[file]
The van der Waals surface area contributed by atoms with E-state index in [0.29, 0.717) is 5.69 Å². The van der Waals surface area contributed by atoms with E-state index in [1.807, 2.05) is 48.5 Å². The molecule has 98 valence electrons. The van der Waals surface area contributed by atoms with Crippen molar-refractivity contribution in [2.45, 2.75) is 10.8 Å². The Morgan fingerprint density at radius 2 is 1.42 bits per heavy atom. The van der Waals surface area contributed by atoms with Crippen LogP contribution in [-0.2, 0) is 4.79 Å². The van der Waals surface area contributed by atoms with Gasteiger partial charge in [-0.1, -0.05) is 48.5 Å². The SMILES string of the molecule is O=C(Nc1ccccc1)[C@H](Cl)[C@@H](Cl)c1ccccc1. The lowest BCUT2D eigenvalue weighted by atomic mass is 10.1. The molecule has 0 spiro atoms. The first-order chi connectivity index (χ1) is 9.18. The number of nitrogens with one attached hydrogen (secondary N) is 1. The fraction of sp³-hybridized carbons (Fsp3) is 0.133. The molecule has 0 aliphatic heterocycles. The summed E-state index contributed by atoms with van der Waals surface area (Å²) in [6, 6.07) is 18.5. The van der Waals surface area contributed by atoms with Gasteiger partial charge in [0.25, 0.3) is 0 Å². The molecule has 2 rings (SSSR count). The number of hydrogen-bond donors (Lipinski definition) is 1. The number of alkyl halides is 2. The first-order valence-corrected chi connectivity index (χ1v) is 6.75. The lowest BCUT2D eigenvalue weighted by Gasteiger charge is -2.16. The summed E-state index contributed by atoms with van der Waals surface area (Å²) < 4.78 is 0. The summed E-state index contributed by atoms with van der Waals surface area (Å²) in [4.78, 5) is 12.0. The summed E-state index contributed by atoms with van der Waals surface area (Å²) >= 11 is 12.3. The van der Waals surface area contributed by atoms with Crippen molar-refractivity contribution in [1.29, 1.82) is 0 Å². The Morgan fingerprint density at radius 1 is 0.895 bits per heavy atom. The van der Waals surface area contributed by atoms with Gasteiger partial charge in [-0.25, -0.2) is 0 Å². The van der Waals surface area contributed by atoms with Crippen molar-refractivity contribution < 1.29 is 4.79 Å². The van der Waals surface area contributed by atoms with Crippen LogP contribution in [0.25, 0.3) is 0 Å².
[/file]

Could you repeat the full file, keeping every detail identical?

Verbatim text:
The van der Waals surface area contributed by atoms with E-state index in [0.29, 0.717) is 5.69 Å². The van der Waals surface area contributed by atoms with E-state index in [1.807, 2.05) is 48.5 Å². The molecule has 98 valence electrons. The van der Waals surface area contributed by atoms with Crippen molar-refractivity contribution in [2.45, 2.75) is 10.8 Å². The Morgan fingerprint density at radius 2 is 1.42 bits per heavy atom. The van der Waals surface area contributed by atoms with Crippen LogP contribution in [-0.2, 0) is 4.79 Å². The van der Waals surface area contributed by atoms with Gasteiger partial charge in [-0.1, -0.05) is 48.5 Å². The SMILES string of the molecule is O=C(Nc1ccccc1)[C@H](Cl)[C@@H](Cl)c1ccccc1. The lowest BCUT2D eigenvalue weighted by atomic mass is 10.1. The molecule has 0 spiro atoms. The first-order chi connectivity index (χ1) is 9.18. The number of nitrogens with one attached hydrogen (secondary N) is 1. The fraction of sp³-hybridized carbons (Fsp3) is 0.133. The molecule has 0 aliphatic heterocycles. The summed E-state index contributed by atoms with van der Waals surface area (Å²) in [6, 6.07) is 18.5. The van der Waals surface area contributed by atoms with Gasteiger partial charge in [0.25, 0.3) is 0 Å². The molecule has 2 rings (SSSR count). The number of hydrogen-bond donors (Lipinski definition) is 1. The number of alkyl halides is 2. The first-order valence-corrected chi connectivity index (χ1v) is 6.75. The lowest BCUT2D eigenvalue weighted by Gasteiger charge is -2.16. The summed E-state index contributed by atoms with van der Waals surface area (Å²) < 4.78 is 0. The summed E-state index contributed by atoms with van der Waals surface area (Å²) in [4.78, 5) is 12.0. The summed E-state index contributed by atoms with van der Waals surface area (Å²) >= 11 is 12.3. The van der Waals surface area contributed by atoms with Crippen molar-refractivity contribution in [1.29, 1.82) is 0 Å². The Morgan fingerprint density at radius 1 is 0.895 bits per heavy atom. The van der Waals surface area contributed by atoms with Gasteiger partial charge in [-0.25, -0.2) is 0 Å². The van der Waals surface area contributed by atoms with Crippen molar-refractivity contribution < 1.29 is 4.79 Å². The van der Waals surface area contributed by atoms with Crippen LogP contribution in [0.25, 0.3) is 0 Å².